AURORA, Colo. — The Colorado theater where 12 people were killed and dozens injured in a shooting rampage nearly six months ago reopened Thursday with a remembrance ceremony and a private screening of the fantasy film “The Hobbit: An Unexpected Journey” for survivors — but for some Aurora victims, the pain is still too much, the idea too horrific.

Several families boycotted what they called a callous public relations ploy by the theater’s owner, Cinemark. They claimed the Texas-based company didn’t ask them what should happen to the theater. They said Cinemark emailed them an invitation to Thursday’s reopening just two days after they struggled through Christmas without their loved ones.

“It was boilerplate Hollywood — ‘Come to our movie screening,’ ” said Anita Busch, whose cousin, 23-year-old college student Micayla Medek, died at the theater.

But Pierce O’Farrill, who was wounded three times in the shooting, returned to the theater Thursday night and immediately walked to the back door where he remembers the gunman emerging.

“The last time I saw (the gunman) was right here,” he said as he stood near the exit door. “It’s important for me to come here and sit in the same seat that I was sitting in. It’s all part of the healing process, I guess.”

James Holmes, a former neuroscience Ph.D. student, is charged with 166 felony counts, mostly murder and attempted murder, in the July 20 shootings at the former Century 16 — now called the Century Aurora. A judge has ordered Holmes to stand trial, but he won’t enter a plea until March.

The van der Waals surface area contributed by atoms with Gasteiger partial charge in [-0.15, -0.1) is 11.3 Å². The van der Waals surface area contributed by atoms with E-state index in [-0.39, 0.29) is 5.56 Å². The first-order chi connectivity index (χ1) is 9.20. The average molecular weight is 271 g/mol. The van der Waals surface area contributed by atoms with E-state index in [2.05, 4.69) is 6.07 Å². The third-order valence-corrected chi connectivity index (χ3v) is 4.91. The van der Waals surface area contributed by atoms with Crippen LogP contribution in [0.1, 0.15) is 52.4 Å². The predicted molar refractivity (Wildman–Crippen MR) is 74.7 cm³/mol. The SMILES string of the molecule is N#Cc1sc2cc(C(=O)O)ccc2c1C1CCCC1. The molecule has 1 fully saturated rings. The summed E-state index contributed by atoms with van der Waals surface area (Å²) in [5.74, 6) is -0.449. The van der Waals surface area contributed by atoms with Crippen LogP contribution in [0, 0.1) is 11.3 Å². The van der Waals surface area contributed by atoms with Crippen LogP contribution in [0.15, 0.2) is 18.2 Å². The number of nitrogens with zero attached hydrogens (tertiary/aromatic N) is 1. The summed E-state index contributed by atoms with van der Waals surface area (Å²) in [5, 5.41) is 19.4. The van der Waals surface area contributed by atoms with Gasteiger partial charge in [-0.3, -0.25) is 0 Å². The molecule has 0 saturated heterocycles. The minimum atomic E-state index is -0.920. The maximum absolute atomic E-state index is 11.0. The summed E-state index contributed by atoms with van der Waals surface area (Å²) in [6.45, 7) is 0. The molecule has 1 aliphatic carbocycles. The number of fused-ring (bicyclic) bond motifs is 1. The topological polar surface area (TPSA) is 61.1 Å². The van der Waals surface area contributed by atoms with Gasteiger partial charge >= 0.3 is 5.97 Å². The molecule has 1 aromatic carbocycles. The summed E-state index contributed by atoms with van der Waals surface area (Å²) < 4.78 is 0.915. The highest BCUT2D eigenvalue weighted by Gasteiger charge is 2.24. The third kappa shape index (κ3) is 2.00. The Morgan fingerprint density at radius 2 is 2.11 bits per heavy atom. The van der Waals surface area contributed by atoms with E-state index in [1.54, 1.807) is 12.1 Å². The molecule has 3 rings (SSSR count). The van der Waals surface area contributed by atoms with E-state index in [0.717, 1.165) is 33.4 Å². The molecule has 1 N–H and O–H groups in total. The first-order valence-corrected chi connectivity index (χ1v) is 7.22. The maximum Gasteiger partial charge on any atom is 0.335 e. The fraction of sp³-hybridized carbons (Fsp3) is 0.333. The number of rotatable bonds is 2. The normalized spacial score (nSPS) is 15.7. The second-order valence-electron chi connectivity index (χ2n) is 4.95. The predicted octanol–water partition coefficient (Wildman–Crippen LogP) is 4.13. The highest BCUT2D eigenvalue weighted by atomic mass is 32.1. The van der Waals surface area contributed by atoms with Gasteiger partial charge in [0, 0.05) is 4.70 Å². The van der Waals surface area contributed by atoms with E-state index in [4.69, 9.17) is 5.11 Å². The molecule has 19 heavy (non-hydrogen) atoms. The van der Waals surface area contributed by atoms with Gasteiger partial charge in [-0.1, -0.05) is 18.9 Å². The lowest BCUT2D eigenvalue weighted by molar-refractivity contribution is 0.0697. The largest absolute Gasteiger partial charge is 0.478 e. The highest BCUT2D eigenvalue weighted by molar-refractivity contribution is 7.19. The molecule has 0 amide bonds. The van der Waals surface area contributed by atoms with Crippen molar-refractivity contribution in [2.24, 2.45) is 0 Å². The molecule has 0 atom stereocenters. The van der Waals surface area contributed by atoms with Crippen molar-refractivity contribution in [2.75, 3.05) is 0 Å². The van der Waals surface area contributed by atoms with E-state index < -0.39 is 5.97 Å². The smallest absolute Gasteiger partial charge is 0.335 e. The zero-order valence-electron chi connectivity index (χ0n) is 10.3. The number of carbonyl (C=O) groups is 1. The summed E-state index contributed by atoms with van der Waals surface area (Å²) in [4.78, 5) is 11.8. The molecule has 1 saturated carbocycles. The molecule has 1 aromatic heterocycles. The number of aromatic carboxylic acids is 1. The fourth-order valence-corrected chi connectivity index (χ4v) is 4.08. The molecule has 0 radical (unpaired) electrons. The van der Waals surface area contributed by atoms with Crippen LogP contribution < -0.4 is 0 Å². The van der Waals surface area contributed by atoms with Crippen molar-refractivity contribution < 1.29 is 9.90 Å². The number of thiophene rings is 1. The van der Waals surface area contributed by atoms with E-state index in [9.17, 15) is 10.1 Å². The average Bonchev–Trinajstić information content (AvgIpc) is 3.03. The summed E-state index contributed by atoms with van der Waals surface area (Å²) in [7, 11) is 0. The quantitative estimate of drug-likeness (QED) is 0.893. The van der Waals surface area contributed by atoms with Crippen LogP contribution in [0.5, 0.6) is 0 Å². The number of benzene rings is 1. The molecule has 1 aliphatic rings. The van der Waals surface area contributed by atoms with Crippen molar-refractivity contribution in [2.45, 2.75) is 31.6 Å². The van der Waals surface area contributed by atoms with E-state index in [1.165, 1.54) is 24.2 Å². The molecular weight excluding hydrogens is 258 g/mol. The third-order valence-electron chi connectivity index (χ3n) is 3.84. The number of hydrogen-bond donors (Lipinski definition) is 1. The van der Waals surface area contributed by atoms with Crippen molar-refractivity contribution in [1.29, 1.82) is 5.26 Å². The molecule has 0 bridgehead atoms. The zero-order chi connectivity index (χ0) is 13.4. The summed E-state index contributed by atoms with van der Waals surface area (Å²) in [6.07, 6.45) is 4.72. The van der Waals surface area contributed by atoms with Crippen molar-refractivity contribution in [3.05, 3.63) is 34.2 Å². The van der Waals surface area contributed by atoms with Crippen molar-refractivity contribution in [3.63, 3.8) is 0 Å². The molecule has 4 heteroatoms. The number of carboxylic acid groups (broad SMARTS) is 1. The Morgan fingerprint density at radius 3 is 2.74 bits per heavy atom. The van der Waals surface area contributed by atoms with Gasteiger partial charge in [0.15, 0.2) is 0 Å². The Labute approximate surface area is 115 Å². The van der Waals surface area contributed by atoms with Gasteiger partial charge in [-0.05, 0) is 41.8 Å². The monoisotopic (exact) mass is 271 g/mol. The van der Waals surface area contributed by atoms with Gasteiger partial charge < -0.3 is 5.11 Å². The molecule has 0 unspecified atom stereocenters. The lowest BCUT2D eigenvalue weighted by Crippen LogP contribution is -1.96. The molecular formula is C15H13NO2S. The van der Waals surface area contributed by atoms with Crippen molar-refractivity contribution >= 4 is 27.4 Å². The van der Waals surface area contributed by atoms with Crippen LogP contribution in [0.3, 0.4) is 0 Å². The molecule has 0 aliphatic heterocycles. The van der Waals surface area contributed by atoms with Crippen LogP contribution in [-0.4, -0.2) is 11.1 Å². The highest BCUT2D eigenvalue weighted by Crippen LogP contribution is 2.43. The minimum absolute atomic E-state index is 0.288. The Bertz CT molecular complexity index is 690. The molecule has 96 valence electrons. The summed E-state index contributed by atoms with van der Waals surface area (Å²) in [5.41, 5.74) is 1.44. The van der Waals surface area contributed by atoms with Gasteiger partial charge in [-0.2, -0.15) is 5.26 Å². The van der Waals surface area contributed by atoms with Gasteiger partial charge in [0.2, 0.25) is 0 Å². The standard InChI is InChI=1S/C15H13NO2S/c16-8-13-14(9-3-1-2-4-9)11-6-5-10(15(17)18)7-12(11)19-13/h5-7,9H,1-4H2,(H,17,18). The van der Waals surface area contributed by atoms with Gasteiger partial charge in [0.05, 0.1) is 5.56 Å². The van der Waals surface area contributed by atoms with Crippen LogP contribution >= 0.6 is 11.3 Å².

Dozens of first responders to the massacre joined survivors at the multiplex for Thursday’s ceremony.

“We as a community have not been defeated,” Aurora Mayor Steve Hogan said. “We are a community of survivors. We will not let this tragedy define us.”

In addition to the “Hobbit” screening, theater placards featured “Trouble With the Curve,” “Cloud Atlas,” and other films for the weekend.

Victims have filed at least three federal lawsuits against Cinemark Holdings Inc., alleging it should have provided security for the midnight showing of “The Dark Knight Rises,” and that an exit door used by the gunman to get his weapons and re-enter should have had an alarm. In court papers, Cinemark says the tragedy was “unforeseeable and random.”

“We certainly recognize all the different paths that people take to mourn, the different paths that people take to recover from unimaginable, incomprehensible loss,” Hickenlooper said.